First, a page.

Now I already know what you’re thinking- ‘Um, what is hybrid workspace?’ The answer is simple, a combination of private offices and open coworking space. While there have been objections for both styles of workspace – private and open plan, a hybrid space offers room for both. This maximises interaction, but also offers private spaces for confidential work and meetings. Since 2013 Hybrid space has doubled across the globe, and this is for more reasons than one.
Not only are SME’s taking advantage of the more flexible leasing terms, but larger corporates are as well. This could be due to a variety of reasons such as volatile markets and changes to commercial lease standards. As of January 2016, almost all leases must be capitalised on, adding to liabilities on a company’s balance sheet. Therefore, if a company is signing on for say, a five-year lease at $50,000 per annum, a $250,000 liability is placed on their balance sheet. Conversely, the same per annum lease amount could be signed, however a shorter term lease, for example 12 month term, only strikes up on a balance sheet as a $50,000 liability.
In the last three years alone, small business start-ups have increased by 750% in Melbourne. Entrepreneurs are now seeking established locations as their touchpad, as they allow a swift move-in, accommodate rapid growth and absorb much of the risk associated with long-term contracts.
Convenience of these spaces aside, there’s one thing business owners may not have thought of when it comes to operating out of a shared lease space, and it’s the thing you stare in the face every day, people.
Of all the statistically proven factors that influence employee attraction and retention, all are relative in a hybrid workspace and I don’t know why I haven’t read an article specifically addressing this correlation before.
Allow me to elaborate…
According to a study from Hassell and Empirical research, combining attractive workspace facilities and an appealing culture can outweigh salaries when it comes to attracting candidates. Now don’t get me wrong, not all shared lease spaces are beautiful, but with coworking and hybrid space accounting for 33% of all flexible space globally, you can be sure that service providers are finding their edge in a variety of ways, one of which is modern and functional design. Qualitative feedback in their study also showed a very strong link between attractiveness of the workplace and attractiveness of the job offer. When asked to describe the ‘best place they had ever worked’, respondents often noted the physical space and facilities despite not being prompted to do so.
Accessible facilities are also important (see below graph), with car-parking and on-site gyms topping the list of the most influential facilities on accepting a job offer. The Melbourne CBD has the highest prevalence of serviced offices across Australia. You can bet your bottom dollar that you could throw a stone from anyone of them and find access to these facilities if they are not already existent in the building itself.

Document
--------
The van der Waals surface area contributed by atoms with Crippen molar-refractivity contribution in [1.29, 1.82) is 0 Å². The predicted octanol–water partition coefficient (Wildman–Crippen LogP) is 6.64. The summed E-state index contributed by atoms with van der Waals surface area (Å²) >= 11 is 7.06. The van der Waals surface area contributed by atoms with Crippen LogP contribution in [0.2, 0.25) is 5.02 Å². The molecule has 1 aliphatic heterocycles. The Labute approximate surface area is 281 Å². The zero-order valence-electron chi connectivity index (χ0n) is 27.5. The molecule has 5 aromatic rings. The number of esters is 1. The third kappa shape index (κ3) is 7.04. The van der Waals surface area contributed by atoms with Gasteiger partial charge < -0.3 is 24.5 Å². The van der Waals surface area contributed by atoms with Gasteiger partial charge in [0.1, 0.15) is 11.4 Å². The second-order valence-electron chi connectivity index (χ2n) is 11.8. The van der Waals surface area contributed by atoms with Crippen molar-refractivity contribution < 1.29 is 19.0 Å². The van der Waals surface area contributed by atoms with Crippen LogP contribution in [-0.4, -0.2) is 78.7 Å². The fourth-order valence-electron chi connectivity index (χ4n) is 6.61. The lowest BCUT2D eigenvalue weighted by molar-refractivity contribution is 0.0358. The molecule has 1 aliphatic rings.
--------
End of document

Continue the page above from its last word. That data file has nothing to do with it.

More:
Corporate Social Responsibility
According to Sodexo research, sustainability is a core element for Gen X and millennials with regard to corporate social responsibility. ‘Initiatives that represent the passion and commitment of people who choose to live their values through their work’ relate closely to morale, intent to remain with an organisation and overall satisfaction at their place of employment Sodexo suggests. Furthermore, ‘organisations that inspire people to connect with their community and create meaningful, sustainable work environments can retain top talent, especially among the younger generations’. When it comes to attracting millennials, sustainability is imperative.
With the coworking and hybrid workspace market becoming increasingly competitive, service providers are really keeping an ear out for customer needs, and are popping up in exciting new locations such as the Barangaroo precinct in Sydney.
As we continue to support small business growth, it’s important to offer more influential factors that can improve business culture, performance and understanding. Diversity in the workspace is an excellent way to add new perspectives and increase innovation within the company. How does a small business with less than 10 employees get much of a chance at experiencing diversity? You guessed it – in a coworking or hybrid space. One shared workspace could house up to 200 individual tenants – or more, and with most if not all arranging regular networking events, the interaction with different demographics is limitless.
An article from Hays Recruitment describes four key benefits of diversity including increased innovation, improved attraction and retention, creating a meritocratic culture, as well as improving financial performance. The latter, being primarily focused around gender parity.
So whether you’ve thought about going into a Hybrid workspace, Coworking or Serviced office or not, when you’re ready for a change of scenery, keep shared workspaces in mind. They do more for you than you think! Check out our available workspaces here.